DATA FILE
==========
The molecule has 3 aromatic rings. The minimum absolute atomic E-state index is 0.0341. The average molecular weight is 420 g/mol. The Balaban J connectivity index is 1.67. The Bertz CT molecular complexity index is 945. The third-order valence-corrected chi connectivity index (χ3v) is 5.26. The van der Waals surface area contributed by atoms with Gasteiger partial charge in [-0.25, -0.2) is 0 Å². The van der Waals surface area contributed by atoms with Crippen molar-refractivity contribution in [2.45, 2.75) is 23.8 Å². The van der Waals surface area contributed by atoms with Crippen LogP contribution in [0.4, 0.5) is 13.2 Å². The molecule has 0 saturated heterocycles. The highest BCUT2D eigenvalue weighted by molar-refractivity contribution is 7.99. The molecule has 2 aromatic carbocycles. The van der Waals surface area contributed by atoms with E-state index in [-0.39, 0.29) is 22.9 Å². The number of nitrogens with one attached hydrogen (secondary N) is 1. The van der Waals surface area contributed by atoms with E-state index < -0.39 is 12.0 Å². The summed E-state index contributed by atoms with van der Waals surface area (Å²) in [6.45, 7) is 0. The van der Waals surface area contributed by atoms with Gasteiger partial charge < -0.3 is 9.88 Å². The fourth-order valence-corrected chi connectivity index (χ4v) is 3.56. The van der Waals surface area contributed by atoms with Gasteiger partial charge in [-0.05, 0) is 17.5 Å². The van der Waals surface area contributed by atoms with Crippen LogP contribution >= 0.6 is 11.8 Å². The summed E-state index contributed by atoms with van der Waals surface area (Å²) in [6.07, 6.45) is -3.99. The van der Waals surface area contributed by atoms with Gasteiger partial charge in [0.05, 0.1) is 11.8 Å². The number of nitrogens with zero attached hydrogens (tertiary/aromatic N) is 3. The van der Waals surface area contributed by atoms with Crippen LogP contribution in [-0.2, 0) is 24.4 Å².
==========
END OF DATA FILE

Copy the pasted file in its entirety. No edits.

The molecule has 3 aromatic rings. The minimum absolute atomic E-state index is 0.0341. The average molecular weight is 420 g/mol. The Balaban J connectivity index is 1.67. The Bertz CT molecular complexity index is 945. The third-order valence-corrected chi connectivity index (χ3v) is 5.26. The van der Waals surface area contributed by atoms with Gasteiger partial charge in [-0.25, -0.2) is 0 Å². The van der Waals surface area contributed by atoms with Crippen molar-refractivity contribution in [2.45, 2.75) is 23.8 Å². The van der Waals surface area contributed by atoms with Crippen LogP contribution in [0.4, 0.5) is 13.2 Å². The molecule has 0 saturated heterocycles. The highest BCUT2D eigenvalue weighted by molar-refractivity contribution is 7.99. The molecule has 2 aromatic carbocycles. The van der Waals surface area contributed by atoms with E-state index in [-0.39, 0.29) is 22.9 Å². The number of nitrogens with one attached hydrogen (secondary N) is 1. The van der Waals surface area contributed by atoms with E-state index < -0.39 is 12.0 Å². The summed E-state index contributed by atoms with van der Waals surface area (Å²) in [6.45, 7) is 0. The van der Waals surface area contributed by atoms with Gasteiger partial charge < -0.3 is 9.88 Å². The fourth-order valence-corrected chi connectivity index (χ4v) is 3.56. The van der Waals surface area contributed by atoms with Gasteiger partial charge in [-0.05, 0) is 17.5 Å². The van der Waals surface area contributed by atoms with Crippen LogP contribution >= 0.6 is 11.8 Å². The summed E-state index contributed by atoms with van der Waals surface area (Å²) in [6.07, 6.45) is -3.99. The van der Waals surface area contributed by atoms with Gasteiger partial charge in [0.05, 0.1) is 11.8 Å². The number of nitrogens with zero attached hydrogens (tertiary/aromatic N) is 3. The van der Waals surface area contributed by atoms with Crippen LogP contribution in [-0.2, 0) is 24.4 Å².